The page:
Red Mountain, between Benton City and West Richland, was designated a sub-American Viticultural Area in 2001. It now boasts 54 vineyards covering more than 2,300 acres. (Photo: Washington State Wine Commission/Andrea Johnson Photography)

Vines reign supreme: State boasts viticulture advantage

Growing high-quality wine grapes that become award-winning wine and millions of tons of juice grapes that become America’s best-known grape juices make up the viticulture industry in Washington state. Washington’s massive grape crop is among the 10 highest-valued crops in the state, ranking ninth in 2016, according to the U.S. Department of Agriculture, after producing…

Kent Waliser, director of vineyard operations for Sagemoor Vineyards, just north of the Tri-Cities, grows 60 percent of its grapes for red wine and 40 percent for white wines. (Photo: Washington State Wine Commission/Andrea Johnson Photography)

Steady growth: Wine grape demand nearly outpaces supply

Washington has developed a reputation for over-delivering on the quality of wine as it relates to the price of the bottle, creating an increasing demand for the state’s wine grapes. “You can’t make good wine with bad grapes,” said Vicky Sharlau, executive director of the Washington Winegrowers Association. In the past five years, acres dedicated…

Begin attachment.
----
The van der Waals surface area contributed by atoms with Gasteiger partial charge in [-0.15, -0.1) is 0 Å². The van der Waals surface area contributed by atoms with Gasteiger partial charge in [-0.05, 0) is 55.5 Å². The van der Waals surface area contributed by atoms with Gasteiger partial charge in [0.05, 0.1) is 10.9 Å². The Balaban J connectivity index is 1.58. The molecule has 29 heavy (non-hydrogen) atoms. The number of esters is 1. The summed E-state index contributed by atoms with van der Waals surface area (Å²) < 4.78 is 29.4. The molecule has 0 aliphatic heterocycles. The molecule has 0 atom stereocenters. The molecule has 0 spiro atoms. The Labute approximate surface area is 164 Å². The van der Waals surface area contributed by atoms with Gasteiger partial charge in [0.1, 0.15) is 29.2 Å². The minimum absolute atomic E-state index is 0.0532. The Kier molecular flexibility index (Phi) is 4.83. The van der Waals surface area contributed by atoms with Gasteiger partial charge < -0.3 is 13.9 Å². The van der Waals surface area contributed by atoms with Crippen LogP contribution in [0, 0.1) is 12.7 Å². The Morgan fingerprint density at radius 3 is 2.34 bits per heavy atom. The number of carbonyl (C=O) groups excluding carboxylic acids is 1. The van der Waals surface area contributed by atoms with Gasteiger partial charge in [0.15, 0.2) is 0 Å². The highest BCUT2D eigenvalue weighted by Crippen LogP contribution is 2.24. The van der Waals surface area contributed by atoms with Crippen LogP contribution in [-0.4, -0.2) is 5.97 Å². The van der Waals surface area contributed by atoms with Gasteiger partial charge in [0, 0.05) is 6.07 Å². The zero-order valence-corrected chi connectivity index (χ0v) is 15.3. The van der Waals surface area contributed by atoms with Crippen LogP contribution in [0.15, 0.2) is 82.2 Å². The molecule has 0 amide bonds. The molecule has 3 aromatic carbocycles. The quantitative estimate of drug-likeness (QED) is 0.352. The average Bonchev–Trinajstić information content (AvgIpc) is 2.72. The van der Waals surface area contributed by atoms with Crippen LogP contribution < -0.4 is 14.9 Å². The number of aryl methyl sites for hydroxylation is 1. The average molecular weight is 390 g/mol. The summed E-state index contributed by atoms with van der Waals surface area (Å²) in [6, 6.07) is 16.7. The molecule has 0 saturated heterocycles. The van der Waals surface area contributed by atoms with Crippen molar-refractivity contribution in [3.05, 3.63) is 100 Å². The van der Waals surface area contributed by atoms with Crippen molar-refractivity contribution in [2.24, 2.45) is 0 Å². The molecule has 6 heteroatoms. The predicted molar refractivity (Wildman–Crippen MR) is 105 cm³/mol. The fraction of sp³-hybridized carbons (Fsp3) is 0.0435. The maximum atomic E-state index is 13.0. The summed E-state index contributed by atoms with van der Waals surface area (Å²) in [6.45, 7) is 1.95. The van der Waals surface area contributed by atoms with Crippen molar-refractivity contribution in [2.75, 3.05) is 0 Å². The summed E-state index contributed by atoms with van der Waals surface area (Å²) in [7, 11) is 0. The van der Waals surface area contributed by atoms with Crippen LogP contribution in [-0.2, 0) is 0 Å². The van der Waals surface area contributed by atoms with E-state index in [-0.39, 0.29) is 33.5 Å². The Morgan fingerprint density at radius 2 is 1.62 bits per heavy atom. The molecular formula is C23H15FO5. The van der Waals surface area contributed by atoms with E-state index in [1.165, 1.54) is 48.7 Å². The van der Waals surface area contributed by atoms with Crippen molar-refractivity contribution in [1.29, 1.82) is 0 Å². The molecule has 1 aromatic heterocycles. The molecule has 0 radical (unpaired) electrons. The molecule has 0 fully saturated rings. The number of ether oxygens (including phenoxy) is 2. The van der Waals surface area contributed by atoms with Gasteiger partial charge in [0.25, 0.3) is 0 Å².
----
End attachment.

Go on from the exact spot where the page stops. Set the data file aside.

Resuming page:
Concord grapes

Concord costs: The quest to keep juice grapes profitable

Washington produces more juice grapes than any other state in the nation, fueling the building blocks for not just juice, but also jelly, fruit leather and syrup. Despite sitting atop the U.S. supply, the state acreage of juice grapes has declined slightly in the past several years. People aren’t buying juice as often as they…

After hops are separated, they make their way to a conveyor belt where they then move on to a kiln to be dried. Washington boasts nearly 70 percent of U.S. hop production, with 98 percent of U.S. hops grown throughout the Northwest. (Photo: Hops of America)

Tops for hops: U.S. dominates world market

After five years of unprecedented growth, the Northwest hop industry has been almost single-handedly responsible for establishing the U.S. as the No. 1 producer of hops in the world, accounting for 42 percent of all production. Washington boasts nearly 70 percent of U.S. production, with 98 percent of U.S. hops grown throughout the Northwest, according…

A January 2016 study by Washington State University-Pullman found the state’s potato industry generates $7.42 billion in total economic output for Washington. (Photo: Washington Potato Commission)

Potato powerhouse: State ranks No. 2 in nation for potatoes

Potatoes are Washington state’s third top commodity, behind apples and milk, valued at $888 million last year, up from $813 million in 2016. This year’s outlook looks promising, with most of the state’s potatoes grown in Eastern Washington and the Skagit Valley and producing 20 percent of all U.S. potatoes. “Last year, Washington state produced…